Court of Appeals In-Person Oral Arguments Returned to Belmont University Law School After Two Year Pandemic Hiatus

The Court of Appeals in-person oral arguments came full circle on March 11, by returning to Belmont University Law School. The previous in-person session was held on campus just over two years ago, March 4, 2020. Soon after, the Covid-19 pandemic forced the courts to transition to a virtual format.

“We’re back where it all ended two years ago,” said Court of Appeals Judge Neal McBrayer. “It’s amazing to see the transformation that has happened to the Tennessee Courts since 2020. Who would have thought all of this was possible? We now have the technology that allows us to do that. It’s an amazing transformation that’s taken place in a short amount of time, in an institution that’s typically resistant to change.”

Judge McBrayer joined Court of Appeals Judge Andy Bennett and Court of Criminal Appeals Judge Jill Ayers, who filled in for the day. Her introduction drew laughter from the crowd.

“I graduated from Belmont undergrad in 1989 and at that time there was no law school here,” Judge Ayers said. “It’s a great honor and privilege to be here. If you saw a tall guy in a quarter zip that’s actually my husband, who coaches basketball here. There are a lot of Belmont connections in my family.”

Belmont Law School Professor Jeffrey Usman praised the event as a wonderful opportunity for his students to see the Tennessee Court of Appeals in action.

“The audience that you have before you today, most of them, are first year law students in the midst of drafting their first appellate brief,” Professor Usman said. “They are in the midst of preparing for their first appellate argument and so you have an audience that is going to be particularly rapt for learning exactly what they should be doing and how to do this well.”

Following oral arguments, the judges entertained a lengthy question and answer session. Professor Usman asked, “Is there a line between the dramatic telling of facts and the more subdued version? How should attorneys approach writing the fact portion of the brief with regard to that? Should it be a page turner that you’re flipping through?”

“I don’t think I’ve ever read a page turner,” Judge Bennett said. “I prefer facts to be laid out in a straightforward manner. I can tell when you’re shifting a little or you’re twisting it. You may have a different point of view and you want to get that in. I understand that and I expect it, but I don’t necessarily respect it. The argument goes in the argument section, where you take those facts and you make your argument. The fact section, in my mind, is supposed to be just the facts. Not slanted, not twisted with little pieces of argument thrown in.”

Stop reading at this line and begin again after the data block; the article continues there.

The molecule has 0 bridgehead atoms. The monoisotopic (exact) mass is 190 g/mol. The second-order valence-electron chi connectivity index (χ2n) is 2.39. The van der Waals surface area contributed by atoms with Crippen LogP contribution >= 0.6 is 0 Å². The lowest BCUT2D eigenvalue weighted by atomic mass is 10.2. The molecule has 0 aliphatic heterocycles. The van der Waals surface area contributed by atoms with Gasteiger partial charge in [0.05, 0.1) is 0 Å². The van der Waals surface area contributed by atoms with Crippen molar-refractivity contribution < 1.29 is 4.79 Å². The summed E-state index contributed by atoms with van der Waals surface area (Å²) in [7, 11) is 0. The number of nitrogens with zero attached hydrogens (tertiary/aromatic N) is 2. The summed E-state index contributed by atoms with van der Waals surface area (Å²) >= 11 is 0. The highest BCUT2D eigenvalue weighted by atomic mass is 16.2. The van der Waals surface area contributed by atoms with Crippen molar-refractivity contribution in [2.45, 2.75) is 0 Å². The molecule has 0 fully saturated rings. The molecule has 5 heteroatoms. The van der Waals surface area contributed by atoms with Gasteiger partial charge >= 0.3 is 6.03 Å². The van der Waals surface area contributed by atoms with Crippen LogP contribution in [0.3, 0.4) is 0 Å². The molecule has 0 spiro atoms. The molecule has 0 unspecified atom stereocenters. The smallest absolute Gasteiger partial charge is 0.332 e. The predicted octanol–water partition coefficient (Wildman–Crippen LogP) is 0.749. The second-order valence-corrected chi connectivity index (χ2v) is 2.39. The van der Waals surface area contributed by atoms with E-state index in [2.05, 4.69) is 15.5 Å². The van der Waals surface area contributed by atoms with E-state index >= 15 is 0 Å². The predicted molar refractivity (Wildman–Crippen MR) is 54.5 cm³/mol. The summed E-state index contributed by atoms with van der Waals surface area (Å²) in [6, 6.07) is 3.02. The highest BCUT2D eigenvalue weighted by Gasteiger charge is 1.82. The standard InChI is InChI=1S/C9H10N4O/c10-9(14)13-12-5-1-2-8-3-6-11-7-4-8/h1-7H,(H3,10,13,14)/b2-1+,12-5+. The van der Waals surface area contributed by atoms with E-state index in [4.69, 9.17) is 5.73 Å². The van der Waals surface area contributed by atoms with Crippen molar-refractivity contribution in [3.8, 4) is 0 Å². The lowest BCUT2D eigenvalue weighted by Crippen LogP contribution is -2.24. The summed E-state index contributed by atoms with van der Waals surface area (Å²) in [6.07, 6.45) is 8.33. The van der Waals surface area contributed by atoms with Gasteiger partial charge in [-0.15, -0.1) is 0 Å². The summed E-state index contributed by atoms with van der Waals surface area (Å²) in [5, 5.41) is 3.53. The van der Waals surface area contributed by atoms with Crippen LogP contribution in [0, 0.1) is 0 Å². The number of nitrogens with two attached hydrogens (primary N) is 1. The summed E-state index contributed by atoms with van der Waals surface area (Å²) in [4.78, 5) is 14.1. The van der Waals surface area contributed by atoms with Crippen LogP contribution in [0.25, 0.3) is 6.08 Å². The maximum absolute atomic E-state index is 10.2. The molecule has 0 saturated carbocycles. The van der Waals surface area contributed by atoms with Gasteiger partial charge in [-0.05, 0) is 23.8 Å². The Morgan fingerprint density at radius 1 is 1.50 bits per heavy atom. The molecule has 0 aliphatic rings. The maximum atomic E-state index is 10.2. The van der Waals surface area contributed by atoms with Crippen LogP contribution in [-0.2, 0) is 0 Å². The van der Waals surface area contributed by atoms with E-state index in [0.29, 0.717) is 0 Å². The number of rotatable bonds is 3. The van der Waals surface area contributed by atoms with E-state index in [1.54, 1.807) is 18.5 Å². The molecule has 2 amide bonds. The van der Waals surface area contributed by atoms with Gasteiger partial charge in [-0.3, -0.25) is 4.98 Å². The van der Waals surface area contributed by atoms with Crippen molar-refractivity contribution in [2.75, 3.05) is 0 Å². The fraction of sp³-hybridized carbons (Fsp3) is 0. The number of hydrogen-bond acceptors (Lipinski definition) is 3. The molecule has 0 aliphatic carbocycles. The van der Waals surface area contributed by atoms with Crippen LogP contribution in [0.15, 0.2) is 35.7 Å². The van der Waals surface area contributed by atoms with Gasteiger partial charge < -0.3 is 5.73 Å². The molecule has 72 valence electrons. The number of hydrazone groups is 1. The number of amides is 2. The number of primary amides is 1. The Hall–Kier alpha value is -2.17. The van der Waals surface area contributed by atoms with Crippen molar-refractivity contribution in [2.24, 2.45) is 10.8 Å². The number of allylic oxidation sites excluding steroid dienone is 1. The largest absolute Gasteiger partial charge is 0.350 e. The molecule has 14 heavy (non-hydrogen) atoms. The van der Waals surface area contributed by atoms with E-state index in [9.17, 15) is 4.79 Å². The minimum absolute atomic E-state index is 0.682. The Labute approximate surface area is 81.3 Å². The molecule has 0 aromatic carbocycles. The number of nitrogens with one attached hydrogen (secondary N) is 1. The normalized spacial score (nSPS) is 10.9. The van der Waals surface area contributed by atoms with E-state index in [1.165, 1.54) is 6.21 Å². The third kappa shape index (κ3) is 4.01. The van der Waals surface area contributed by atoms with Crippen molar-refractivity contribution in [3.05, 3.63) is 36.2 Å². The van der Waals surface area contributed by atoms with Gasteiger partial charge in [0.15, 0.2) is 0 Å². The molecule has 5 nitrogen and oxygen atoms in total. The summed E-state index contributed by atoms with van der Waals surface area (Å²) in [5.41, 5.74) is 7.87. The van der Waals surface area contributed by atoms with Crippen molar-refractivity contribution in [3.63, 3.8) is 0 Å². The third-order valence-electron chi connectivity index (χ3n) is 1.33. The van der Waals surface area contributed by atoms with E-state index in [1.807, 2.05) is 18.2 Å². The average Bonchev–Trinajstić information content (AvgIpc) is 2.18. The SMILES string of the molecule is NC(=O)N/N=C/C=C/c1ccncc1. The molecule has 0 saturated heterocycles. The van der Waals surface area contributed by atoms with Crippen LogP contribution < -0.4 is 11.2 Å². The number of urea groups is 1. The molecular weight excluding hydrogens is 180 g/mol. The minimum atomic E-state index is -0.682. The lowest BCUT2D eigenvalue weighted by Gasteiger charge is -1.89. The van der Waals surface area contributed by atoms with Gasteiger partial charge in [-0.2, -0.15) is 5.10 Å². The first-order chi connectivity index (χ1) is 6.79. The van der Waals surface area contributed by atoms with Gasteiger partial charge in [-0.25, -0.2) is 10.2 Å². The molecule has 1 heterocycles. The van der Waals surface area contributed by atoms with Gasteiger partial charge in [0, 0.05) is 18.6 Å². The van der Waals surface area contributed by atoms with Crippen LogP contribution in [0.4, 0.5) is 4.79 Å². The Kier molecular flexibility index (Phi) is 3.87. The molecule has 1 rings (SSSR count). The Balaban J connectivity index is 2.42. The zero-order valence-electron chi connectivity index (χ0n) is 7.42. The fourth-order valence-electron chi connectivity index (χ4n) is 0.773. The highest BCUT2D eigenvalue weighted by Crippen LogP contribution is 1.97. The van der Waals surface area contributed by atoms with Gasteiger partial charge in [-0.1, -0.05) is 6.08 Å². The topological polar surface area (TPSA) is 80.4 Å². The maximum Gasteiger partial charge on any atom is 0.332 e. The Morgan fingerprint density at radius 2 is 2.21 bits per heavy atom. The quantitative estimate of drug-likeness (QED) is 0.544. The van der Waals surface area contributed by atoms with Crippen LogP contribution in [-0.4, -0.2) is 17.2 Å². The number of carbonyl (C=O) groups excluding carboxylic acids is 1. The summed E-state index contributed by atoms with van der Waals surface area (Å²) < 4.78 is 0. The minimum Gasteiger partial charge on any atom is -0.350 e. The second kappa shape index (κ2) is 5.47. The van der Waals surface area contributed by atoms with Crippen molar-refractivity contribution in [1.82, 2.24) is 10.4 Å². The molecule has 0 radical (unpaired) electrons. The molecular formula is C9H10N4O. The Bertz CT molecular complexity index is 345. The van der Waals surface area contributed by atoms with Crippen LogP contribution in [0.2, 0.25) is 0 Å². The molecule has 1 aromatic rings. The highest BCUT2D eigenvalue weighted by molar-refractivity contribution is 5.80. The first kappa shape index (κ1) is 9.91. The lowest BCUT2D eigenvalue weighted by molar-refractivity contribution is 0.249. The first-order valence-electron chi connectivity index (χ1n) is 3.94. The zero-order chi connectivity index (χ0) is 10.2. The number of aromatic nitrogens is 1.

The students, who learned that the universal pet peeve of judges are attorneys who click their pens during oral arguments, asked the following questions.

“Is there anything in briefings you don’t want to see from attorneys?”

“I oftentimes read briefs that go into too much detail in the statement of the case,” Judge McBrayer said. “I don’t need to know how many times a trial was continued. I don’t need to know about the motions that were heard and denied, necessarily, depending on the issues before us. That’s the place where attorneys can sometimes go on a little long. I admire the attorneys who can write with brevity.”

“How much does the oral argument actually influence the decision making?”

“I do think a really effective oral argument can change our mind on a lot of those thoughts or maybe there’s an issue we hadn’t thought about as much until somebody brings it out,” Judge Ayers said. “So, I think it’s important for oral argument to give your best shot because sometimes it can make a difference.”

“Is there a sweet spot in between legalese, using language that is complicated, Latin terminology, but then on the other end we shouldn’t be informal? Is there a sweet spot where our writing is most effective when you’re reading it?”

“I’m a big plain language person,” Judge McBrayer said. “I do not like ‘assuming arguendo.’ I don’t use that in conversation and I do not use that in opinions. We don’t speak Latin; it’s a dead language. I don’t like looking up Latin words when I’m reading a brief. There is a caveat there. See what I did with that? There are some legal phrases that can’t be described in ordinary, plain language without taking up a lot of space. The classic example is ‘res ipsa loquitur.’ That is a hard concept to communicate without using Latin.”

“What’s your best advice for new attorneys?”

“The people of the courthouse, the court officers, are the people you need at the end of the day to get your job done,” Judge Ayers said. “Just be nice to those people. It is not hard to just be friendly, and you are no better than they are. In a trial setting I would say, ‘We are all on the same team in that we are trying to get this case tried fairly and impartially, without errors, so it stands up on appeal. You do what you have to do for your client, but let’s all work together and not be jerks.’”

“There are many options for people with a law degree,” Judge Bennett said. “Not everyone is made to be a trial attorney, or go to work for a large law firm, or work in private practice. Don’t sit there and think, ‘I have to do a certain route or I’m a failure.’ You’re not a failure if you get into something you like, you do it well and you take pride in it. Keep your options open, think about what your strengths are, think about what you like and, unless you’re desperate, don’t just take a job because it’s offered. Take it because you want it.”

The Court of Appeals heard oral arguments for two cases at Belmont Law School. The exercise serves as a learning tool for students, as well as an opportunity for judges to share their wisdom outside of the courtroom.